June 24, 2020
Dear Clients & Friends,
We hope that you are maintaining a positive attitude and are staying well during these crazy times. We consider ourselves fortunate to have been considered an essential business and allowed to stay open during these past months. Remaining open allowed us to assist our clients with their tax filing requirements and also take advantage of the many stimulus programs offered by the government and SBA.
You are receiving this letter because our records indicate that you have applied and/or have been approved for the Paycheck Protection Program loan. The Paycheck Protection Program (PPP) loan was designed to provide direct incentive for small businesses to keep their workers on payroll. The most appealing aspect of this loan is the forgiveness.
On June 3, President Trump signed the Paycheck Protection Program Flexibility Act (PPPFA). The Flexibility Act is an enhancement to the CARES Act which contained the original 8-week loan forgiveness provisions. The PPPFA is designed to make it easier for borrowers to qualify for full, or almost full, forgiveness and triples the time allotted for small businesses and other PPP loan recipients to spend the funds and still qualify for forgiveness.
There are many enhancements in the PPPFA. PPP borrowers no longer have to use the loan funds in eight weeks, instead, they have 24 weeks to use the loan funds. This is a huge break for the PPP recipients who were fully or partially closed during the pandemic or those who have not been able to hire their staff back. Current PPP borrowers can choose to extend the 8-week period to 24 weeks, or they can use the original 8-week period. Borrowers can use the 24-week period to restore their workforce levels and wages to the pre-pandemic levels required for full forgiveness. This must be done by December 31, 2020, a change from the previous deadline of June 30, 2020.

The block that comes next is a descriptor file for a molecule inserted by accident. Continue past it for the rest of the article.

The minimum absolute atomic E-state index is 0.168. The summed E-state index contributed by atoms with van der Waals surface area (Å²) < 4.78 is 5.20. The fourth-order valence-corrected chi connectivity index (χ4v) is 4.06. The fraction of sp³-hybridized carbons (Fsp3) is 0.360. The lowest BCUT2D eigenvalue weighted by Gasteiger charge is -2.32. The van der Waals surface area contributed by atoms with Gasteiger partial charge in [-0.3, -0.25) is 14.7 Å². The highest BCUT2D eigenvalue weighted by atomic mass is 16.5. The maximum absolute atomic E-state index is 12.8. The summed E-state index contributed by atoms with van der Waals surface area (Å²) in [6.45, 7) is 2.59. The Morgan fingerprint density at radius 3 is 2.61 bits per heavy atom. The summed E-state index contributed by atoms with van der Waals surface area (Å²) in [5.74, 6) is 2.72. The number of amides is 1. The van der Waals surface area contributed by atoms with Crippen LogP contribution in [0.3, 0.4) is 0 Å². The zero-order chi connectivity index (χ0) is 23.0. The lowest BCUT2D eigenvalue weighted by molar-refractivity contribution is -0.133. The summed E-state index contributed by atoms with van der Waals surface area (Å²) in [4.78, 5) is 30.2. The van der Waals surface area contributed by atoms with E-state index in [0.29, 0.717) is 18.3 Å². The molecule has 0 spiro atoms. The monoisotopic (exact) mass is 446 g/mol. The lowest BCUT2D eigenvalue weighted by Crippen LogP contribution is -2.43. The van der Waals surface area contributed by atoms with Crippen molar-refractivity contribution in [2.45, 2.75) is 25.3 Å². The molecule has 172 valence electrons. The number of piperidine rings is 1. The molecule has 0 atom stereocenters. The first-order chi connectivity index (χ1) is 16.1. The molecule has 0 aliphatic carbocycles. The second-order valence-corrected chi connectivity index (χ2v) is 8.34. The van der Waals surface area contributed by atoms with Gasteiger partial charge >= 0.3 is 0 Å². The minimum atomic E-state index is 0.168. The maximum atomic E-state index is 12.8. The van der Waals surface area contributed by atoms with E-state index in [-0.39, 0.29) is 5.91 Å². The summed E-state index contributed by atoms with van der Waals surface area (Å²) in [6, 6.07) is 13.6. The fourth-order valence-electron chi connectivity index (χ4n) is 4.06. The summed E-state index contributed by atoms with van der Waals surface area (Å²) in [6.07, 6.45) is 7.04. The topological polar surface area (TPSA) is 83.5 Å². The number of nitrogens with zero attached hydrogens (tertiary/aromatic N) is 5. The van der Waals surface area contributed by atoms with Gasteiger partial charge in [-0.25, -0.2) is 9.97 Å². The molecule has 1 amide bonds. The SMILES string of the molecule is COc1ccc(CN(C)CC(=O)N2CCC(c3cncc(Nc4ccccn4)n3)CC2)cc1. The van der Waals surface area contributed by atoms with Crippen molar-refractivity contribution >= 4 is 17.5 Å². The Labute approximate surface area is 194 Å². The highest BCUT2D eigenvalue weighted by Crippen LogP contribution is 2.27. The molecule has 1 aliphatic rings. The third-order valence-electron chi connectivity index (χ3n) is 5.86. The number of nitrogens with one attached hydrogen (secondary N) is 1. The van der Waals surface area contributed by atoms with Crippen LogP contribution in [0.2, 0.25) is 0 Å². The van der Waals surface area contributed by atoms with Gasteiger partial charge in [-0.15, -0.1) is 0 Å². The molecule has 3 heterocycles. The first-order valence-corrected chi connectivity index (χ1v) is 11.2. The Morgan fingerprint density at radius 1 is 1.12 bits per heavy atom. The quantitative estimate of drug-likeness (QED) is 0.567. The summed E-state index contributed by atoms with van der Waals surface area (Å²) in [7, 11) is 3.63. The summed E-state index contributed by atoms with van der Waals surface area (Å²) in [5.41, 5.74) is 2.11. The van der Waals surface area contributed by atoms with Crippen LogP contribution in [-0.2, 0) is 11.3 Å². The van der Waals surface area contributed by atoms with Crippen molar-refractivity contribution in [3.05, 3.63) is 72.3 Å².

The PPPFA also includes two new exceptions allowing borrowers to achieve full PPP loan forgiveness even if they don’t fully restore their workforce. Previous guidance allowed borrowers to exclude from those calculations employees who turned down good faith offers to be rehired at the same hours and wages as before the pandemic. The PPPFA adds new safe harbors that allow borrowers to document either: an inability to hire similarly qualified employees for unfilled positions or an inability to return to the same level of business activity as such business was operating at before February 15, 2020 due to COVID-19 related operating restrictions. The new safe harbors could prove beneficial to certain businesses that may not be able to operate on the same level before the end of this year due to COVID-19 limitations.
Another key provision of the PPPFA is a change to the threshold for the amount of PPP funds required to be spent on payroll costs to qualify for forgiveness from 75% to 60% of the loan amount. Also, new borrowers now have five years to repay the unforgiven portion of the loan instead of two. Existing PPP loans can be extended up to 5 years if the lender and borrower agree. The interest rate remains at 1%.
It is important to start preparing now for completion of your PPP loan forgiveness application. Keeping good payroll records, compiling receipts and statements for utility payments, rent, and mortgage interest, keeping employee and/or shareholder insurance statements, and recording pension contributions on behalf of employees and/or shareholders.
We are here to assist you with the preparation of the PPP loan forgiveness application and provide support during this process. Please call the office if you have any questions regarding the information contained in this letter.
Starkey & Company, PA